Limbo

on June 04, 1999 by Wade Major
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   At first glance, "Limbo" seems to be precisely the kind of ferociously independent and passionately original film one would expect from the reigning king of independent cinema, John Sayles. In the tradition of "City of Hope," "Passion Fish," "Lone Star," "The Secret of Roan Inish" and "Men With Guns", the director's latest is yet another unconventional character study set in an exotic, distinctive locale--in this case a remote, pastoral Alaskan settlement.
   Similarities to Sayles' previous efforts, however, abruptly end there.
   For "Limbo" takes added risks that may surprise even the most ardent Sayles admirers--risks that demand as much of the audience as the audience is likely to demand of the film.
   For the better part of its first half, "Limbo" is a straightforward ensemble piece, painting a portrait of a rural village struggling to find middle ground between the economic need for change and the fervent desire of its citizens to keep things as they've always been. As the story progresses, three players emerge more forcefully from the fray--fisherman-turned-handyman Joe Gastineau (David Strathairn), nightclub singer Donna De Angelo (Mary Elizabeth Mastrantonio) and Donna's troubled teenage daughter Noelle (Vanessa Martinez). The relationships that evolve between these three, and the residual effect of their respective histories, is, ultimately, the dramatic engine that drives "Limbo" to its powerful, provocative conclusion. It is a journey that is at once exhilarating and frightening--at times even alarming. Sayles' flagrant disregard for convention and the so-called "rules" of screen storytelling have run afoul of traditionalists in the past, and "Limbo" is no different. Far from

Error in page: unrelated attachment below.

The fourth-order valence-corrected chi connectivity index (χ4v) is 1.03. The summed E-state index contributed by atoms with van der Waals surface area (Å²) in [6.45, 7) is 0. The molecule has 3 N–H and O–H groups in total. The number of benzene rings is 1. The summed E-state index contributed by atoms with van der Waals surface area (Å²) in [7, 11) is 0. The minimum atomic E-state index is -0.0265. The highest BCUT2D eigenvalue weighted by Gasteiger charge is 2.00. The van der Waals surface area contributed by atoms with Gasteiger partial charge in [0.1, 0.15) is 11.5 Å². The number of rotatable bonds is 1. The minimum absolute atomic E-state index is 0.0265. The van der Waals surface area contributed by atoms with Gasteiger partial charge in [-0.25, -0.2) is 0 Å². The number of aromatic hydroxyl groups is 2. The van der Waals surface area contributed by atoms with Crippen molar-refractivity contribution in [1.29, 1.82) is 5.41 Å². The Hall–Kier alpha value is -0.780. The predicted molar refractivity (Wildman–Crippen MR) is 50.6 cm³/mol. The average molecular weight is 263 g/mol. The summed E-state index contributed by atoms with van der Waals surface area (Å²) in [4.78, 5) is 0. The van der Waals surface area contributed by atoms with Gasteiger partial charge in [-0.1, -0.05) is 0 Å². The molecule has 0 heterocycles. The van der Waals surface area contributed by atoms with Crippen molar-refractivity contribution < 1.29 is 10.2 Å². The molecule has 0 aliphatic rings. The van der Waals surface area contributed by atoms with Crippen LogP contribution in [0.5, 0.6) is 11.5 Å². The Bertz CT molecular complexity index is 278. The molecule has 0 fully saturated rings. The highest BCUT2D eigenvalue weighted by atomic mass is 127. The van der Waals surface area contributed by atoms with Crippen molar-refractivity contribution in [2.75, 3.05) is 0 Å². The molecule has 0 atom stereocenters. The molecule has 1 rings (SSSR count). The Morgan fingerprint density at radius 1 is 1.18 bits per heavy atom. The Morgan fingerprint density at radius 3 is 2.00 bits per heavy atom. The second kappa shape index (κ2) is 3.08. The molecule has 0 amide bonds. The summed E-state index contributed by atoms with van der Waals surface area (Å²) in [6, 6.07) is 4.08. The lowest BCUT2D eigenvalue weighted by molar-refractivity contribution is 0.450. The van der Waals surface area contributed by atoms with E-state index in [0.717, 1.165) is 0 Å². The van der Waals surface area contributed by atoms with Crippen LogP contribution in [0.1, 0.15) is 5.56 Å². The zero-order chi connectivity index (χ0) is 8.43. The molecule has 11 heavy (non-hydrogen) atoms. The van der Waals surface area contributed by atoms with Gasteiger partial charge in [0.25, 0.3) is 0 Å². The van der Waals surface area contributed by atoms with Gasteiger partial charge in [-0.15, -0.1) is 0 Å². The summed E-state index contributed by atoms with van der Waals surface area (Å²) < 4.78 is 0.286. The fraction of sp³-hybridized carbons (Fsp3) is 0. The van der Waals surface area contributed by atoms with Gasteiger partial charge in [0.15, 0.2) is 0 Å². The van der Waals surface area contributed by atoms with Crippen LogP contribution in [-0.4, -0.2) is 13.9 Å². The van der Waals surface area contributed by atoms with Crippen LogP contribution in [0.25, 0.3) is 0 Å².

possessing any kind of familiar "act" structure, the film ebbs and flows in harmony with the emotions of its characters, making its eventual outcome increasingly unpredictable as events progress.
   For some, the task of fully following such an unusual story may seem unduly challenging--Sayles has provided no convenient signposts or escape hatches to help ease his audience through his story's pricklier aspects. Viewers will need to concentrate, possibly even work a bit at the enigmatic narrative to fully appreciate its scope and implications. Still, audiences need not dig too deeply to fully appreciate, at the very least, the craft of the film. Strathairn and cinematographer Haskell Wexler, both frequent Sayles collaborators, produce typically excellent work, as does Mastrantonio, who sings all of her own songs.
   The film's most shining revelation, however, is 19-year-old Martinez--briefly seen in "Lone Star"--a gifted young actress who understands acutely that in "Limbo," what the audience does not see, hear or even comprehend is often more important than what they do.    Starring Mary Elizabeth Mastrantonio, David Strathairn, Vanessa Martinez, Kris Kristofferson and Casey Siemaszko. Directed and written by John Sayles. Produced by Maggie Renzi. A Screen Gems release. Drama. Rated R for language. Running time: 126 min.
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